The vertical excursion of the body in normal bipedal walking is only

>There are two possibilities (a) bipedalism first
>with the continued carrying of the infant; this is IMHO effectively
>impossible - and that was the point of my ascii drawing; and
>(b) putting the infant down, with bipedalism following; this is
>entirely plausible. We know that the hominid line adopted this
>behaviour at some point; if we posit that it was at_the_point_of_
>speciation of the hominind line then bipedalism has relatively few
>problems; all we have to do is identify the niche that required
>and enabled the putting down of the child.

That is the logic, the evidence.

>> >The cause of secondary altriciality in infant hominids is their
>> >inability to learn normal locomotory behaviour within a reasonable
>> >period.
>> But what causes this inability?
>> Why are they different from apes in this respect?

>Hominid infants have to learn to walk bipedally. It does not come
>easy. Infant apes don't have to learn this; they can clamber around
>trees with all four limbs a few weeks after birth.

That's not enough.You have to think further, terms of
development of the neuromuscular system.
We have to answer questions like "why does motor-coordination develop
so much faster in the chimpanzee?","what is the neurological substrate
(if any) that's responsible for this difference?",etc.

>> Their is no reason to think that if they,like other apes,were able to
>> carry their infants during orthograde positions in the trees,they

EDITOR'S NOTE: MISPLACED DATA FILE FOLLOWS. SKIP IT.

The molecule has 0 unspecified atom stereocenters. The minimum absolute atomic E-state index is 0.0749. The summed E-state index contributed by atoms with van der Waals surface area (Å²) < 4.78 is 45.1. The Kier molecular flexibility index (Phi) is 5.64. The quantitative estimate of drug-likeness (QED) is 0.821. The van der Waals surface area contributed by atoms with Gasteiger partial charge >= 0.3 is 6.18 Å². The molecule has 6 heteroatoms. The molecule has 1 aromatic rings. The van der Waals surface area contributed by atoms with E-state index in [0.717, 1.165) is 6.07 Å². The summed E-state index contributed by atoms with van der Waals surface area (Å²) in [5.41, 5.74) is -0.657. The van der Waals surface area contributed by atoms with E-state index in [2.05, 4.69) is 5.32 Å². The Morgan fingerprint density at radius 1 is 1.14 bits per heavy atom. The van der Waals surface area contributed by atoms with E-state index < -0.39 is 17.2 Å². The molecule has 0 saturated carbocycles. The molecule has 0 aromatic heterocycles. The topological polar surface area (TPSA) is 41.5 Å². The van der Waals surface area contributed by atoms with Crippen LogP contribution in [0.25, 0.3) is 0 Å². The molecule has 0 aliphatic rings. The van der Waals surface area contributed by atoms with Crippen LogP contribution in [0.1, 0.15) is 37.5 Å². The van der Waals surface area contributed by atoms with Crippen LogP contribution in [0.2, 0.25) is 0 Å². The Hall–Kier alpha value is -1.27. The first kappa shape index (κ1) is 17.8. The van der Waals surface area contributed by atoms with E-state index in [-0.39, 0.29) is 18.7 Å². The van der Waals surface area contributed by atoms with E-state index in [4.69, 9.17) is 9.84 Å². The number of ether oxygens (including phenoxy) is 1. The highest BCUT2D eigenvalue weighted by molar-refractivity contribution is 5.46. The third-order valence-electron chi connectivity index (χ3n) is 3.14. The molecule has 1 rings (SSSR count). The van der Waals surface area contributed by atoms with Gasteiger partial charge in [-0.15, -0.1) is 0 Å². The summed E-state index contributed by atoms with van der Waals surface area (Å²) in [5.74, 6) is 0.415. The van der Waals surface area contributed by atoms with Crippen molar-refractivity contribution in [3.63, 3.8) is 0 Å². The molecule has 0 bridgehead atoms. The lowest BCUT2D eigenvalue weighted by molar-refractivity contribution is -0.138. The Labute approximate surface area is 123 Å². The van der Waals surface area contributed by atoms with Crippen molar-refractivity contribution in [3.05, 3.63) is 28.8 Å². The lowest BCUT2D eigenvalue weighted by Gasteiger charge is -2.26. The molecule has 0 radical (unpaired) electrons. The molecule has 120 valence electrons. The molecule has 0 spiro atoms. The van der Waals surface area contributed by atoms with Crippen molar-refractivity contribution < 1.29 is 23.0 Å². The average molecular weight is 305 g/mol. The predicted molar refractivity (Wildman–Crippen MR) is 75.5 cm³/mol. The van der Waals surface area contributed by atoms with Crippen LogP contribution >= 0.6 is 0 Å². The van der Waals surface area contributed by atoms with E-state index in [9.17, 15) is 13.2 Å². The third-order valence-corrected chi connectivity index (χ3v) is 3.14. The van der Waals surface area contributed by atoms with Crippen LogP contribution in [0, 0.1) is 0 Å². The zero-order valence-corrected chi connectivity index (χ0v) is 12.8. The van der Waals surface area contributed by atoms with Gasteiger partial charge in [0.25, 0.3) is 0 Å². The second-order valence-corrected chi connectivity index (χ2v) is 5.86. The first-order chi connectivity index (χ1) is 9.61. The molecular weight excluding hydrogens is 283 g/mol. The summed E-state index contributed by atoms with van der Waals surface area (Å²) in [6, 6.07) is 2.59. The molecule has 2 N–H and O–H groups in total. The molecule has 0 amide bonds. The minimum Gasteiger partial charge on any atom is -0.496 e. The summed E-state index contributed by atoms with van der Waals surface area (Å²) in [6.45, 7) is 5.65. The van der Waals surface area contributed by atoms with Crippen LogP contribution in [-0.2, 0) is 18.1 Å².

>> suddenly had to put them down when descending to the ground and move
>> bipedally.

>If (as seems likely) the LCA was a proto-chimp, then there was
>not a lot of being "in the trees".

White et al.(1994) write:"...the modern African apes are distinct in
many dental features from both Aramis and middle to late Miocene
hominoids,and thus probably do not represent the ancestral condition."
(White, al.(1994),Australopithecus ramidus,a new species of
hominid from Aramis,Ethiopia.Nature 371:p.306-312)
If the same applies to the postcranial material then you possibly have
a problem.

>> There's seems to be nothing physically or anatomically that
>> makes clinging to an orthograde bipedal body more difficult than to an
>> orthograde arboreal body,as long as the mother has hair and the infant
>> can grasp.

>Chimp, gorilla, orang and gibbon infants do *not* hold onto hair.

They most certainly do.They grab the hair on the flanks and on the
sides of the ribcage somewhat below the armpits.
For a lateral view see the photograph in Goodall's "Through a window"
where Spindle carries Mel (it's in the last photosection of the dutch
translation,so I expect it is also there in the english version).For a
dorsal view see page 34 in "Chimpanzee politics" by Frans de Waal
(Johns Hopkins University Press,1989).

>The claim that you are making - that hominid infants could grasp
>their mothers in the same way as ape infants - appears to be quite
>unusual. I'll look up the references you give -- do they also make
>this claim?

No,Stanley proposes an alternative way of carrying.Just read it,you
will like it.
Falk only draws conclusions about the ape-like character of the Taung
endocast,but in my opinion (with less certainty) this can be related
to motordevelopment (probably also ape-like)

>It is not a "commonsense" view.

So what,if it isn't? Does science make progress through "common
sense"? "Common sense" once made people believe that the earth was
flat. :-)
I do not claim that early hominids carried their infants as
suggested,but I do not want to exclude the possibility,and I think we
should explore it before discarding it.